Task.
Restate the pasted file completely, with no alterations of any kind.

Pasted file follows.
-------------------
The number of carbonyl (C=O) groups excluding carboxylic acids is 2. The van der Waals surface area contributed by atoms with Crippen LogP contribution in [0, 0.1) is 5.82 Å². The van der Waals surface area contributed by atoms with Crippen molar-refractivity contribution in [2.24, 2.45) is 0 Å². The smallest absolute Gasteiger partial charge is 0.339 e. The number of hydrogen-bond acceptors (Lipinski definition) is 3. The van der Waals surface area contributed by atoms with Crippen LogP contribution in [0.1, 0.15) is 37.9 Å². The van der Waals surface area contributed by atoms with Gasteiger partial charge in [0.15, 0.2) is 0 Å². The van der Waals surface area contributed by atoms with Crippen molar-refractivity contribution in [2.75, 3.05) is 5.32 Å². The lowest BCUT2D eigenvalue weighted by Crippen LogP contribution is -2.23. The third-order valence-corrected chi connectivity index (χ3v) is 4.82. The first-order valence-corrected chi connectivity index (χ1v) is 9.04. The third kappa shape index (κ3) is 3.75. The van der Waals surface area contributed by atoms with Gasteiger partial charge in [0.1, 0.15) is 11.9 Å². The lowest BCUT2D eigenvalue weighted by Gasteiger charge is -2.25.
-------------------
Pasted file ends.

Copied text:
The number of carbonyl (C=O) groups excluding carboxylic acids is 2. The van der Waals surface area contributed by atoms with Crippen LogP contribution in [0, 0.1) is 5.82 Å². The van der Waals surface area contributed by atoms with Crippen molar-refractivity contribution in [2.24, 2.45) is 0 Å². The smallest absolute Gasteiger partial charge is 0.339 e. The number of hydrogen-bond acceptors (Lipinski definition) is 3. The van der Waals surface area contributed by atoms with Crippen LogP contribution in [0.1, 0.15) is 37.9 Å². The van der Waals surface area contributed by atoms with Gasteiger partial charge in [0.15, 0.2) is 0 Å². The van der Waals surface area contributed by atoms with Crippen molar-refractivity contribution in [2.75, 3.05) is 5.32 Å². The lowest BCUT2D eigenvalue weighted by Crippen LogP contribution is -2.23. The third-order valence-corrected chi connectivity index (χ3v) is 4.82. The first-order valence-corrected chi connectivity index (χ1v) is 9.04. The third kappa shape index (κ3) is 3.75. The van der Waals surface area contributed by atoms with Gasteiger partial charge in [0.1, 0.15) is 11.9 Å². The lowest BCUT2D eigenvalue weighted by Gasteiger charge is -2.25.